Winner of AussieTheatre.com’s Rising Star Competition, Emily Cascarino, chats with Benjamin Neutze.
Emily Cascarino has always reminded me of the ‘good old days’ of theatre. I’ve known her since I was about 13, and her performance style and work ethic has always seemed like a product of a time when your success as a performer depended on two things – how hard you worked and whether you could bring something new to the table.
I guess that isn’t all that surprising when according to Emily, the most useful thing that young performers can do is listen and learn from more experienced performers.
“The real training that you get is from absorbing the knowledge of everyone around you,” Emily says. “Especially people who have been in the business for years. Just sit and listen and talk to them and squeeze every drop of knowledge that they have.”
“Everything from performance skills through to the little things like the way you talk to people, the way you handle different situations, they’re all important and they’re things that you can learn from just listening.”
Emily’s way of performing is probably also a product of her family. Throughout her childhood, her parents owned a drama school in south-western Sydney, and were constantly involved in amateur theatre groups. “It was just something I grew up with and eventually just fell into really,” she says.
If you grew up in the Cascarino house, it was inevitable that you’d end up loving musical theatre. The walls of her parents’ living room are adorned with posters from amateur productions that her mum, Angela, directed and on a large shelf in the corner is a cast album collection, which was a constant source of envy for all local musical-obsessed teenagers. I remember being told that her father, David, bought a new cast recording every week, explaining the massive collection.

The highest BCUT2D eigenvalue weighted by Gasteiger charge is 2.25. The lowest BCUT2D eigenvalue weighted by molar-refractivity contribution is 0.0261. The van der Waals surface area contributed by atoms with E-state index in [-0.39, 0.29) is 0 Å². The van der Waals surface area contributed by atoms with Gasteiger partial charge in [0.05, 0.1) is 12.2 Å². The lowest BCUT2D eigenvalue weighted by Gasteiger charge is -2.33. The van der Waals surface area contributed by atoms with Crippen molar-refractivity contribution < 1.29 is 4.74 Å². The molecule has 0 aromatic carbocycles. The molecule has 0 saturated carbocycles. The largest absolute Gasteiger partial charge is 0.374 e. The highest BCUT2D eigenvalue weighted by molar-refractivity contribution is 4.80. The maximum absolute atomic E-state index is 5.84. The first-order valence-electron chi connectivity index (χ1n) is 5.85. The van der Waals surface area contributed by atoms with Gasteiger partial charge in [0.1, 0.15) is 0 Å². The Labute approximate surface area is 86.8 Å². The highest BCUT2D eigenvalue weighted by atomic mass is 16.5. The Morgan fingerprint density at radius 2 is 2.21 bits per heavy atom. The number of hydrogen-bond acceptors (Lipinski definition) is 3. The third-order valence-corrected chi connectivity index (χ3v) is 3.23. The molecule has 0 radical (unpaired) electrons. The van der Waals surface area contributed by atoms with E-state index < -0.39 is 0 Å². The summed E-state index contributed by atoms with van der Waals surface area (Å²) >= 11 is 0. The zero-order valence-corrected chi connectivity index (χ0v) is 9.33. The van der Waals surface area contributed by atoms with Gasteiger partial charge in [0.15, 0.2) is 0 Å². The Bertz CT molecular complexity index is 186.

All of this helped prepare Emily for the challenge of being the female swing in Jersey Boys. Emily only had two weeks to rehearse for her first performances in the show as Mary Delgado, Frankie Valli’s wife. In her second two weeks of rehearsal (while playing Mary) she learnt the other two female roles in the show. Emily is no stranger to covering leading roles, having last year been a swing in the Australian tour of Mamma Mia, performing the roles of Sophie, Ali and Lisa, but says that coming into an already established cast, with such a short rehearsal period is a completely new experience.
“I was going on for Mary for my first couple of shows, and she’s a really brash, harsh character with a lot of kick to her and in some ways is the complete opposite to who I am. So I was worried that the audience wouldn’t take my interpretation of the character too well. But they laughed in all the places they were supposed to and clapped at the end, so I guess they liked it!”
Emily says that the cast have been extremely welcoming and supportive of everything she does, but she’s had to brush up on her ping-pong skills to truly fit in. “There’s a table under the stage and they’ve been playing for almost two years now, so they’ve managed to get pretty good at it. Me and one of the other swings who is also new are practicing secretly when there’s nobody else there, to try and make sure that we can enter at an acceptable level.”
But Emily has no problem picking up new skills, as she’s shown by learning all three female roles in Jersey Boys within four weeks. It’s this tenacity and sheer determination that will surely see Emily’s career continue to grow and prosper.